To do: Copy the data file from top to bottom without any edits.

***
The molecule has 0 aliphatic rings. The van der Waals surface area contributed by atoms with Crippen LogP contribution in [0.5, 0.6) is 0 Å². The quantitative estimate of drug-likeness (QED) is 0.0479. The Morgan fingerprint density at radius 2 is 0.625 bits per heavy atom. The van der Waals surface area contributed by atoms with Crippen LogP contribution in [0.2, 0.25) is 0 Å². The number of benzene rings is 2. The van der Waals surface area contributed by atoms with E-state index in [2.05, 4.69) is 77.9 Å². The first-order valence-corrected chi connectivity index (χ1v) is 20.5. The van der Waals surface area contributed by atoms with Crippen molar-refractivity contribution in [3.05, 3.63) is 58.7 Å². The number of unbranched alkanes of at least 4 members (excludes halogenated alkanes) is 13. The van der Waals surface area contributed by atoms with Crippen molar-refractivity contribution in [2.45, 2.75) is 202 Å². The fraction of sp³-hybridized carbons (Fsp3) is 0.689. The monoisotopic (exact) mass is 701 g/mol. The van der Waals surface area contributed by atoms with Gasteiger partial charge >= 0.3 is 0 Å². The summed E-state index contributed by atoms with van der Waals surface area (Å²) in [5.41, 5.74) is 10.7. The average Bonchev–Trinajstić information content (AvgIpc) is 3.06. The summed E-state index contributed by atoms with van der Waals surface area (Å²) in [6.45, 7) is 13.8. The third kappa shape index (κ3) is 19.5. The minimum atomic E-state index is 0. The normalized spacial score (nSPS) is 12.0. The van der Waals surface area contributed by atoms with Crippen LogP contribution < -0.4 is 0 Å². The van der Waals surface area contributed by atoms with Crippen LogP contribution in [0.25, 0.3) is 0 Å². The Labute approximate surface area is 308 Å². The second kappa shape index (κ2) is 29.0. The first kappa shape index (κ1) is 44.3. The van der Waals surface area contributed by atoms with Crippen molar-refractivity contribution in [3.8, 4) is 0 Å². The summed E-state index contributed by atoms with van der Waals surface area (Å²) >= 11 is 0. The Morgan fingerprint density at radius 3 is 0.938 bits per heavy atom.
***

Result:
The molecule has 0 aliphatic rings. The van der Waals surface area contributed by atoms with Crippen LogP contribution in [0.5, 0.6) is 0 Å². The quantitative estimate of drug-likeness (QED) is 0.0479. The Morgan fingerprint density at radius 2 is 0.625 bits per heavy atom. The van der Waals surface area contributed by atoms with Crippen LogP contribution in [0.2, 0.25) is 0 Å². The number of benzene rings is 2. The van der Waals surface area contributed by atoms with E-state index in [2.05, 4.69) is 77.9 Å². The first-order valence-corrected chi connectivity index (χ1v) is 20.5. The van der Waals surface area contributed by atoms with Crippen molar-refractivity contribution in [3.05, 3.63) is 58.7 Å². The number of unbranched alkanes of at least 4 members (excludes halogenated alkanes) is 13. The van der Waals surface area contributed by atoms with Crippen molar-refractivity contribution in [2.45, 2.75) is 202 Å². The fraction of sp³-hybridized carbons (Fsp3) is 0.689. The monoisotopic (exact) mass is 701 g/mol. The van der Waals surface area contributed by atoms with Gasteiger partial charge >= 0.3 is 0 Å². The summed E-state index contributed by atoms with van der Waals surface area (Å²) in [5.41, 5.74) is 10.7. The average Bonchev–Trinajstić information content (AvgIpc) is 3.06. The summed E-state index contributed by atoms with van der Waals surface area (Å²) in [6.45, 7) is 13.8. The third kappa shape index (κ3) is 19.5. The minimum atomic E-state index is 0. The normalized spacial score (nSPS) is 12.0. The van der Waals surface area contributed by atoms with Crippen LogP contribution < -0.4 is 0 Å². The van der Waals surface area contributed by atoms with Crippen LogP contribution in [0.25, 0.3) is 0 Å². The Labute approximate surface area is 308 Å². The second kappa shape index (κ2) is 29.0. The first kappa shape index (κ1) is 44.3. The van der Waals surface area contributed by atoms with Crippen molar-refractivity contribution in [3.8, 4) is 0 Å². The summed E-state index contributed by atoms with van der Waals surface area (Å²) >= 11 is 0. The Morgan fingerprint density at radius 3 is 0.938 bits per heavy atom.